As we board another plane, just five days since landing home from Taipei, we're recapping news leading into next week's E3 event, positioned exhaustingly close to Computex. This recap talks AMD and Samsung partnerships on GPUs, Apple's $1000 monitor stand and accompanying cheese grater, and the Radeon Vega II dual-GPUs located therein. We also talk tariff impact on pricing in PC hardware and, as an exclusive story for the video version, we talk about the fake "X499" motherboard at Computex 2019.
Show notes below the video embed.
This round-up is packed with news, although our leading two stories are based on rumors. After talking about Navi's potential reference or engineering design PCB and Intel's alleged Comet Lake plans, we'll dive into Super Micro's move away from China-based manufacturing, a global downtrend in chip sales, Ryzen and Epyc sales growth, Amazon EWS expansion to use more AMD instances, and more.
Show notes are below the embedded video, as always.
Other than the most exciting news -- that GN has restocked its Blueprint shirt -- there are other items for the past week that are also interesting, like AMD's Ryzen 3200G allegedly getting a delid and overclock, or Microsoft changing its tune on CPU shortages affecting Windows 10 adoption. Additional news includes Laptop Mag's research into notebook manufacturer support teams, ShadowHammer affecting 6 more companies (in addition to ASUS previously), and Samsung investment news.
As always, show notes follow the video embed.
EA's Origin launcher has recently gained attention for hosting Apex Legends, one of the present top Battle Royale shooters, but is getting renewed focus as being an easy attack vector for malware. Fortunately, an update has already resolved this issue, and so the pertinent action would be to update Origin (especially if you haven't opened it in a while). Further news this week features the GTX 1650's rumored specs and price, due out allegedly on April 23. We also follow-up on Sony PlayStation 5 news, now officially confirmed to be working with a new AMD Ryzen APU and customized Navi GPU solution.
Show notes below the embedded video, for those preferring reading.
Our leading story for this week is AMD's semi-custom Gonzalo APU for consoles, getting finalized now, although we also share some of that lead-story limelight with Der8auer. Der8auer, the world's favorite delidder and second favorite overclocker (we won't say who's first) has handily beaten our high score in the 3DMark Hall of Fame, and we now must respond to his challenge.
Plenty of other news for the week, too, like Intel's new Optane SSDs, IDC and Gartner reporting on CPU shortages, and the Spoiler exploit.
Hardware news this week focuses once again on process improvement and Ryzen 3000 discussion, although there's also a CLC recall that affects about 1% of Corsair Platinum owners (due to a leak). We also talk about the Epic Games' response to conspiracies surrounding Tencent and 'spyware.'
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Hardware news is busy this week, as it always is, but we also have some news of our own. Part of GN's team will be in Taiwan and China over the next few weeks, with the rest at home base taking care of testing. For the Taiwan and China trip, we'll be visiting numerous factories for tour videos, walkthroughs, and showcases of how products are made at a lower-level. We have several excursions to tech landmarks also planned, so you'll want to check back regularly as we make this special trip. Check our YT channel daily for uploads. The trip to Asia will likely start its broadcast around 3/6 for us.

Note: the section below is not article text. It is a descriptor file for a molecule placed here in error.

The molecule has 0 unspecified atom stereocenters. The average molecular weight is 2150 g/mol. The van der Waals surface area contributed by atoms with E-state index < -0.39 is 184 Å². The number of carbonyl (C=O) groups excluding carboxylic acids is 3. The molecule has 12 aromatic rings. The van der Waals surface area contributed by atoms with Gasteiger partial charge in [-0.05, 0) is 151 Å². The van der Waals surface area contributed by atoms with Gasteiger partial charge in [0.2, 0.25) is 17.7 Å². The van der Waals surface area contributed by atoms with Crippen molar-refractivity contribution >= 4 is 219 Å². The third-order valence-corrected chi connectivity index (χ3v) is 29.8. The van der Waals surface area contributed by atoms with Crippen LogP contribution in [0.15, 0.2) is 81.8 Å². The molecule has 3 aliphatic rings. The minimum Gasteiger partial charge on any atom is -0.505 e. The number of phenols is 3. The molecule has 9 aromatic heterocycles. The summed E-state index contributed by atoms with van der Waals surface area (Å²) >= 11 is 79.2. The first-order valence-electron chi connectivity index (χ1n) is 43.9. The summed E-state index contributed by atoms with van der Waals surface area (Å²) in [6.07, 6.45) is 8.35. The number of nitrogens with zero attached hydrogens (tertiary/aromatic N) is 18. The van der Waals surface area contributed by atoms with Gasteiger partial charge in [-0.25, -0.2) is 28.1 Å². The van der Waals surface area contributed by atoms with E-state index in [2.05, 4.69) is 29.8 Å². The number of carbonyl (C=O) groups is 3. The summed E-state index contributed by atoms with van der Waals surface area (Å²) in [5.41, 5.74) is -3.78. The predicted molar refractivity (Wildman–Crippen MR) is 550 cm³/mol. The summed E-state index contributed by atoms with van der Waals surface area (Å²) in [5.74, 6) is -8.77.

We won't be writing an article for this one, so just wanted to run a quick post on our new DLSS comparison in Battlefield V. This was easier to relegate to video format, seeing as it required more detailed visual comparisons than anything else. Some charts are present, but the goal is to compare DLSS on vs. off across two GPUs: The RTX 2080 Ti and the RTX 2060, each of which has different allowances for DLSS enablement.
The RTX 2060 can run DLSS at 1080p or 1440p, whereas the RTX 2080 Ti can only run DLSS at 4K, as an FPS which is too high will not allow for DLSS processing to complete before frame present (and so the 2080 Ti cannot step lower than 4K). Comparisons primarily try to find where the major upsides might be with DLSS, and they seem to mostly exist with very thin objects that have limited geometry in far distances, where DLSS can create a smoother image and eliminate some of the "marching ants" effect. On the flip-side, DLSS seems to introduce some blur to the image and doesn't outperform natively running at the lower resolution instead.
The Verge misstepped last week and ended up at the receiving end of our thoughts on the matter, but after a response by The Verge, we're back for one final response. Beyond that, normal hardware news ensues: We're looking at MIT's exciting research into the CPU space, like with advancements in diamond as potential processor material, and also looking at TSMC's moves to implement 7nm EUV.
Show notes are below the embedded video:
Recapping hardware news for the past week (not counting the major Vega launch), major items include AMD's marketshare increase, NVIDIA's loss of Softbank's large investment, Intel's Itanium getting retired, and Thermaltake's new legal battle with Mayhems. Thermaltake is seeking to expand its coolant line with "Pastel" coolants, something to which Mayhems holds a UK-based trademark and years of prior products.
Show notes below the video embed.
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